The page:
SuicideGirls Must Die! [Unrated]
First Look Pictures // Unrated // $28.98 // June 29, 2010
Review by Tyler Foster | posted July 24, 2010
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Graphical Version
In an effort to expand their brand, adult entertainment site SuicideGirls moved from the web to the DVD market with titles like SuicideGirls: The First Tour and SuicideGirls: Italian Villa. I haven't seen them, but based on the trailers on this disc (and a healthy dose of general assumption), they seem to be your basic "behind-the-scenes" DVDs. Now, they're offering two slightly less-standard programs: The SuicideGirls Guide to Living and SuicideGirls Must Die!. The former is a collection of Earth-stoppingly important tips, like how to bail on your wedding and how to kill a vampire. I ended up with the latter, which is supposedly a hidden-camera horror film, shot without the girls' knowledge.

The premise is simple: 14 of the SuicideGirls are packed up (Amina, Bailey, Bully, Daven, Evan, Fractal, James, Joleigh, Mary, Quinne, Roach, Roza, Sawa and Soren), assistant (Rigel) in tow, and carted out to a secluded location where they'll shoot a calendar. Of course, girls start going missing, and it quickly becomes clear that something's rotten in Denmark. And I'll give the film a tiny measure of credit: I suppose in theory it's more creative than a video calendar, and it shows that someone's trying to think outside the box. Unfortunately, the movie is pretty unrelentingly awful, thanks to two key factors, the first one hanging over the entire production at all times, and the latter a gradually building problem that slowly consumes the film.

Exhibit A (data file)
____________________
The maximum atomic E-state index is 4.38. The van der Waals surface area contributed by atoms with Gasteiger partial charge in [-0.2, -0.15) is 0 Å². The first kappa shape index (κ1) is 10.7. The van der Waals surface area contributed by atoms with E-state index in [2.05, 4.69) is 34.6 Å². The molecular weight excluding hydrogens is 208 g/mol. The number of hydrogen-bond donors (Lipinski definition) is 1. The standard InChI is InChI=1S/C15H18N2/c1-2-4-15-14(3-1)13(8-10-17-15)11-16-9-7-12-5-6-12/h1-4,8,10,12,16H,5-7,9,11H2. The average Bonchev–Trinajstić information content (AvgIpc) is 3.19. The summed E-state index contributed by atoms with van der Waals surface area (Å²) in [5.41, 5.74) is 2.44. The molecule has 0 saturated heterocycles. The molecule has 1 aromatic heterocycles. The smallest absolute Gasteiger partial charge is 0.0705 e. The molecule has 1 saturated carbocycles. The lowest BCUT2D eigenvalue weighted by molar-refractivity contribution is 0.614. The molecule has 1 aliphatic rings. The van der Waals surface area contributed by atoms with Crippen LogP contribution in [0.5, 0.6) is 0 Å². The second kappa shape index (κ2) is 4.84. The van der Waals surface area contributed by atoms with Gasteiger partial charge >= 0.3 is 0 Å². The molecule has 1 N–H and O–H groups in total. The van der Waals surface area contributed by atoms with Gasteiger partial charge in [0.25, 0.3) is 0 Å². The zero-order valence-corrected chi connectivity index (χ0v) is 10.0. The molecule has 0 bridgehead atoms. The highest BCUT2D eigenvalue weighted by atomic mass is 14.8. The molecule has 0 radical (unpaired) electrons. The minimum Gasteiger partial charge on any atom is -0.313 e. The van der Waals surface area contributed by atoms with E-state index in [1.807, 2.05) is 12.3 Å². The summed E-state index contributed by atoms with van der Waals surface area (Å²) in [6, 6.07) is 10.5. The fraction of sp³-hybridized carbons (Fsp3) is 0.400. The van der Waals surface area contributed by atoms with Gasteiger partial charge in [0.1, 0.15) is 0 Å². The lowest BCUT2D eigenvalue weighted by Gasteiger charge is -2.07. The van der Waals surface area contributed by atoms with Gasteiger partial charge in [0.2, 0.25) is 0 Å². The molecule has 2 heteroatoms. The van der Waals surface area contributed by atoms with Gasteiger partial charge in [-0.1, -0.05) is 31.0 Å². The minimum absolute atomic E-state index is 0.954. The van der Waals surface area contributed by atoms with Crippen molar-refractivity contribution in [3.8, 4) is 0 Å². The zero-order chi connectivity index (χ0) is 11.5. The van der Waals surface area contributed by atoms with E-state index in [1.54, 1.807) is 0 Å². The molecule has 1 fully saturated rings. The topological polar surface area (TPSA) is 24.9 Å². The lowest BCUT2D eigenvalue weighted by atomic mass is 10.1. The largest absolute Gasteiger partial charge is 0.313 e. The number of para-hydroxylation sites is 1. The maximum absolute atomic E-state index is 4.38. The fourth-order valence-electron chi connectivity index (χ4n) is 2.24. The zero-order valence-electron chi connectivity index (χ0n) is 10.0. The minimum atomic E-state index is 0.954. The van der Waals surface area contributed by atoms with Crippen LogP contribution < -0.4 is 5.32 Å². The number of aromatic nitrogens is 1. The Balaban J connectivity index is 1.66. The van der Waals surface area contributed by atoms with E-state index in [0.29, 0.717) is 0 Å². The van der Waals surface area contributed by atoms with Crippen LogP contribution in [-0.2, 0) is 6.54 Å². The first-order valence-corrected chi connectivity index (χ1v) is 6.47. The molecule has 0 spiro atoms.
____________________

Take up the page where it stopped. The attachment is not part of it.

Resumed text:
First: there's just no way this movie isn't 90% straight up staged. I admit, there are a couple of girls here (like Joleigh) who are at least surprisingly good actors, and maybe one or two isolated moments (when the camera gets extra grainy) are genuine, but it's clear that nobody considered the logistics of how hard it would have been to actually make a bunch of innocent people fear for their life, and the project had to be almost entirely patched up with fakery after the fact. One of the movie's centerpieces is a "confessional" booth with a camera pointed at the occupant, and whenever something goes wrong, everyone ends up filtering in to vent or cry. Most of these "talking head" pieces are so unbelievable they're almost painful, instantly ruining all pretense of credibility. I can't stand it when someone's trying and failing to mimic the specific syntax of a conversational, casual, candid stream-of-consciousness; something about the gap between success and failure deeply irks me, and most of these girls definitely can't stick the landing. Even worse, whoever edited the program decided the most important thing to do with these segments is repeat things the audience already knows. A girl will vanish, and almost like clockwork, three snippets of different girls saying "X is gone!" from the booth will play. The cinematography of the film also breaks several logical rules that prove the film is staged (it's suspiciously easy to get shots of a boat in the middle of the lake late in the film).